When soldering a wire, do you have to cut off the plastic that's covering the wire or does it melt through with the solder?

Update:

I have a very thin wire that I'm soldering but it's so thin that it's hard to cut it to show the wire underneath it. Can I just solder the plastic with the wire in hope it would just melt through and still conduct?

17 Answers

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  • hart
    Lv 6
    2 weeks ago

    I warm the plastic with a lighter and pull it off with a cloth

    • Ray2 weeks agoReport

      that's ingenious but that also contaminates the wire making it less conductive. 

  • 2 weeks ago

    No. the wire has to be stripped accordingly, then an application of rosin flux for cleaning to both wire and what it will be soldered to. Tin the wire and connection first

    Use a multi core solder of needed size(1-2 MM) use a decent 40 watt iron and solder your connection. Get both hot enough the solder flows into the connection, then use alcohol to clean of excess flux.

    Getting good at this is a skill you have to develop with practice, done a LOT of PCB rework in my day but failing eyes are letting me down now. Right in the middle of adding 14 conductor ribbon wire to a circuit board.

    Something like this:

    https://www.tiaowiki.com/wiki/images/thumb/a/a5/36...

  • Frank
    Lv 5
    3 weeks ago

    Nope. BURN off the EXCESS insulation then CLEAN the WIRE left over. If it isn't bare clean metal...the solder WILL NOT STICK. Don't burn it with the soldering iron...ALWAYS KEEP THAT CLEAN as well. Use a lighter.

    • Ray2 weeks agoReport

      man i just used scissors.

  • 3 weeks ago

    I see your add-on. The heat shrink tube is simply to protect the joint, you don't have to use it if you don't need to or if it's impossible for the job you're doing.  If you're going to use it, slide a length suitable to cover the join and any bare wire onto the wire at one side of the joint or the other.  You need to do this BEFORE you make the joint, you can't get it on otherwise!  Once the joint has been made you slide the tube down over it and apply heat. It will shrink tightly over the joint, protect it and insulate it, and make a neat joint.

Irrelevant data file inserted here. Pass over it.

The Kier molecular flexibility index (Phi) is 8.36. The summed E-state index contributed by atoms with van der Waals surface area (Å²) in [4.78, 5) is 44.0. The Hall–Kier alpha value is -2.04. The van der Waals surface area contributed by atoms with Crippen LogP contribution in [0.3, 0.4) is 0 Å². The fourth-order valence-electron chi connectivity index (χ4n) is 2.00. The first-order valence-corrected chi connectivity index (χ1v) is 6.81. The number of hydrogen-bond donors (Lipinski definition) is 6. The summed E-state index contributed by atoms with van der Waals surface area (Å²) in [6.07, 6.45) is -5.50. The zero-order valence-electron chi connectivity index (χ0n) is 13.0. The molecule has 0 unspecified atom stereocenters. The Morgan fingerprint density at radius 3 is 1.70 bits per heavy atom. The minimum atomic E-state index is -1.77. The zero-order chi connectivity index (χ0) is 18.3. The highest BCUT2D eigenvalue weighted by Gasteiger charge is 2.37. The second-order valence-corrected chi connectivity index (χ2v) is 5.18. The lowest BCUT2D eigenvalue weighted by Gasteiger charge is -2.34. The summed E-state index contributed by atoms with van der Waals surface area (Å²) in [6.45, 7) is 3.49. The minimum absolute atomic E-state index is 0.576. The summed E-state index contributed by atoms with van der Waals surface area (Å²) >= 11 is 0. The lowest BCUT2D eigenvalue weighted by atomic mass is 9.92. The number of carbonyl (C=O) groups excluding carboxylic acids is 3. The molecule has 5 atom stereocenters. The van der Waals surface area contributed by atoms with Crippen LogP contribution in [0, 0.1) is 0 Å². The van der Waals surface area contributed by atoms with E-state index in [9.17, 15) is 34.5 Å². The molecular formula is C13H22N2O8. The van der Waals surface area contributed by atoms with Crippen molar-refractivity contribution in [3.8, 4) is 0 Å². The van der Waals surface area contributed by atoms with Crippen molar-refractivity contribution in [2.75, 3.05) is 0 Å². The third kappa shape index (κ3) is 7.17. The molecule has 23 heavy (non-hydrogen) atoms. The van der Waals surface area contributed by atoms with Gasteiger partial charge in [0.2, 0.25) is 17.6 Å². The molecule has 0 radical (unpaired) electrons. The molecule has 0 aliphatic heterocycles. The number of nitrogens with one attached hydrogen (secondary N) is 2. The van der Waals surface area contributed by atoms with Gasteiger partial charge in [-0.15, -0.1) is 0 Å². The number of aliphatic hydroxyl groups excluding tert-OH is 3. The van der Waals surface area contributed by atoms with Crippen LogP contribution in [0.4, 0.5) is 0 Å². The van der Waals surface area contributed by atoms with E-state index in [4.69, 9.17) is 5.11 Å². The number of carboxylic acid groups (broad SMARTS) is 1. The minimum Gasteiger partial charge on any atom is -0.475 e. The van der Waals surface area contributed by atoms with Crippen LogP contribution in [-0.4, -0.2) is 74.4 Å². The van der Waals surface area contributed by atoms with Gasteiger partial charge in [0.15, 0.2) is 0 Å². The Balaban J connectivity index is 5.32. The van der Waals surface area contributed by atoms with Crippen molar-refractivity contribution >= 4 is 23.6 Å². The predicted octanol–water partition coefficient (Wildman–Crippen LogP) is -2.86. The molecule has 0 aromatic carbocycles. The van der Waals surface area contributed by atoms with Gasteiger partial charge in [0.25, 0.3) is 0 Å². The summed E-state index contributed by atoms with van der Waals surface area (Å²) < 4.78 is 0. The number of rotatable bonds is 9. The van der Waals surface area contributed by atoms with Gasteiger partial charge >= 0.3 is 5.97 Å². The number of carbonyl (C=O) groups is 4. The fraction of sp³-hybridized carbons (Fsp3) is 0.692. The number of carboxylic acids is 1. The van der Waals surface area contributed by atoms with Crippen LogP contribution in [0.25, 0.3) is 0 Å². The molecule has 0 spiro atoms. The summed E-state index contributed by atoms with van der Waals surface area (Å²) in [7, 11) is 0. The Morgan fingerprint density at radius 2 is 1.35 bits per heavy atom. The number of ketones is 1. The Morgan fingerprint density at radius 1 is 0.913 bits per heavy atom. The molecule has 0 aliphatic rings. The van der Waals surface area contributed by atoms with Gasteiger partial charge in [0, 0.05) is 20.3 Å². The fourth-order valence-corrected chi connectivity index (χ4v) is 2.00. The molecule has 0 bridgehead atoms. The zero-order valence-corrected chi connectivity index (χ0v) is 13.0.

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  • Anonymous
    3 weeks ago

      Nope.  you got to get the plastic off.  I used my teeth because I did not have stripping pliers handy or a jack knife.  Or you could use a match and burn off the plastic and then pull off the melting plastic which stretches like gum and snaps off to expose some end.  That works.  Soldering is too cold to melt the plastic.  Even 250Watt iron is not hot enough to melt the plastic.  Flame it first so it charcoals crispy and then pull off like taffy

    • Cap'n. America
      Lv 4
      3 weeks agoReport

      Only maybe Teflon insulated or Formvar (Enamel) coated magnet wire--it needs a match  or  scraped off. 

  • 3 weeks ago

    yes, you remove the insulation [the plastic]

  • 3 weeks ago

    If you melt the insulation, the fume are harmful and the melted insulation will compromise the connection.

    • Ray3 weeks agoReport

      Very helpful. is there fume from the wires also? I see smoke coming out from people soldering on youtube.

  • 3 weeks ago

    You have to remove the insulation.

    • Ray3 weeks agoReport

      yeah, i now learned that it's important to do that. Honestly, i would have just melted the insulation if i hadn't asked this question and learned that i can't do that!

  • 3 weeks ago

    You have to strip the wire and then you have to take a piece of sandpaper and sandpaper the ends of the bare wires. Then before you do any soldering you take a piece of heat shrink tubing and you put it over the wire. Then you do your soldering you allow it to cool and you slide piece of heat shrink where are you did the soldering and warm it up will a lighter or a heat gun.

    • skeptik
      Lv 7
      3 weeks agoReport

      The only reason to sand wire *after* stripping is if there's either some insulating residue remaining (like lacquer) or if the wire is oxidized.  If it's relatively new wire, neither of those will be true.

  • 3 weeks ago

    If you don't strip the wire, you'll contaminate the solder joint.  If (and it's unlikely) you get the solder to bond at all, you'll have a bad connection. For a good solder connection, you should first have a good mechanical connection.  That means you *must* strip back the plastic shielding and twist the wires together. Make sure the wires are clean and free of corrosion. Heat the connection until it's hot enough to melt the solder.

    • skeptik
      Lv 7
      3 weeks agoReport

      In that case, you won't need to apply any insulation afterward.  Either heat-shrink tubing, or electrical tape.

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